Brazilian Journal of Probability and Statistics

An upper bound for front propagation velocities inside moving populations

A. Gaudillière and F. R. Nardi

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We consider a two-type (red and blue or R and B) particle population that evolves on the d-dimensional lattice according to some reaction-diffusion process R+B→2R and starts with a single red particle and a density ρ of blue particles. For two classes of models we give an upper bound on the propagation velocity of the red particles front with explicit dependence on ρ.

In the first class of models red particles evolve with a diffusion constant DR=1. Blue particles evolve with a possibly time-dependent jump rate DB≥0, or, more generally, follow independent copies of some bistochastic process. Examples of bistochastic process also include long-range random walks with drift and various deterministic processes. For this class of models we get in all dimensions an upper bound of order $\max(\rho,\sqrt{\rho})$ that depends only on ρ and d and not on the specific process followed by blue particles, in particular that does not depend on DB. We argue that for d≥2 or ρ≥1 this bound can be optimal (in ρ), while for the simplest case with d=1 and ρ<1 known as the frog model, we give a better bound of order ρ.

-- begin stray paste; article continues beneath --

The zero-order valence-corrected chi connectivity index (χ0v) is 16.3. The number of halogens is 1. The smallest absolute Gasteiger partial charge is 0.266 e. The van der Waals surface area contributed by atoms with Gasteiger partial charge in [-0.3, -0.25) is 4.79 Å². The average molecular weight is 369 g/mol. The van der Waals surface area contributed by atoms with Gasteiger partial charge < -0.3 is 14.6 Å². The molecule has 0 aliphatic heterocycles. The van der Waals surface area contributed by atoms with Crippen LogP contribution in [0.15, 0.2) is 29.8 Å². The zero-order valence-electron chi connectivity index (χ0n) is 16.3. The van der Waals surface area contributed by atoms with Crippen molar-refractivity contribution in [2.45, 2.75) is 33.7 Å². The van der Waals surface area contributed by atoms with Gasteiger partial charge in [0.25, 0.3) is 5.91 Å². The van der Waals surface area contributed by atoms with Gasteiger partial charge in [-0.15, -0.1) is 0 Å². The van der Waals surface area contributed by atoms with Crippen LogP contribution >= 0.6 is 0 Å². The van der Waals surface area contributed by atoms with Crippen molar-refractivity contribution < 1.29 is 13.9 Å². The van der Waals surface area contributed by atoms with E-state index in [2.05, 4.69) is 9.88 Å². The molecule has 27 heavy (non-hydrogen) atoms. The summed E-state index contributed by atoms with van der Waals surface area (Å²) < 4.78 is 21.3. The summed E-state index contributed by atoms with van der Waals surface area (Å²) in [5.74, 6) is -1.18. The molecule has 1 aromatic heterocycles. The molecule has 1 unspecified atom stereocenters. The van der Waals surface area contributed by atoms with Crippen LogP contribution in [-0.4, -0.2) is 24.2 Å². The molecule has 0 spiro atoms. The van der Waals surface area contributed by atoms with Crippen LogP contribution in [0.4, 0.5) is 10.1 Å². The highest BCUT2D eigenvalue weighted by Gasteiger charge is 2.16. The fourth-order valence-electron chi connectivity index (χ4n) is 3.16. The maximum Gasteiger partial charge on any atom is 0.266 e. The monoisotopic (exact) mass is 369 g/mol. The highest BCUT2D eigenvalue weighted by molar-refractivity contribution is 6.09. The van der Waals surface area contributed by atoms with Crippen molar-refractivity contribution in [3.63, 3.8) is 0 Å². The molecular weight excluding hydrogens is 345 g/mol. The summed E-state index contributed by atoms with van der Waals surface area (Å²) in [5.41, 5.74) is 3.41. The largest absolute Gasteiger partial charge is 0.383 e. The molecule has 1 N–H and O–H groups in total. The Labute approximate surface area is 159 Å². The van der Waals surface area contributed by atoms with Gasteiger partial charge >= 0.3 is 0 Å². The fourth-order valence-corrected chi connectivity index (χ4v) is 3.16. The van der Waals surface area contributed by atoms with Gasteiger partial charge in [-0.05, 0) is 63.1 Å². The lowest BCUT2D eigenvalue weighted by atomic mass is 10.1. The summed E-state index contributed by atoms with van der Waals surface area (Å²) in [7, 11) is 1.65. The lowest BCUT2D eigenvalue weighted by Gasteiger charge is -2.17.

In the second class of models particles evolve according to Kawasaki dynamics, that is, with exclusion and possibly attraction, inside a large two-dimensional box with periodic boundary conditions (this turns into simple exclusion when the attraction is set to zero). In a low density regime we then get an upper bound of order $\sqrt{\rho}$. This proves a long-range decorrelation of dynamical events in this low density regime.

Article information

Braz. J. Probab. Stat., Volume 24, Number 2 (2010), 256-278.

First available in Project Euclid: 20 April 2010

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Random walks front propagation diffusion-reaction epidemic model Kawasaki dynamics simple exclusion frog model


Gaudillière, A.; Nardi, F. R. An upper bound for front propagation velocities inside moving populations. Braz. J. Probab. Stat. 24 (2010), no. 2, 256--278. doi:10.1214/09-BJPS030.

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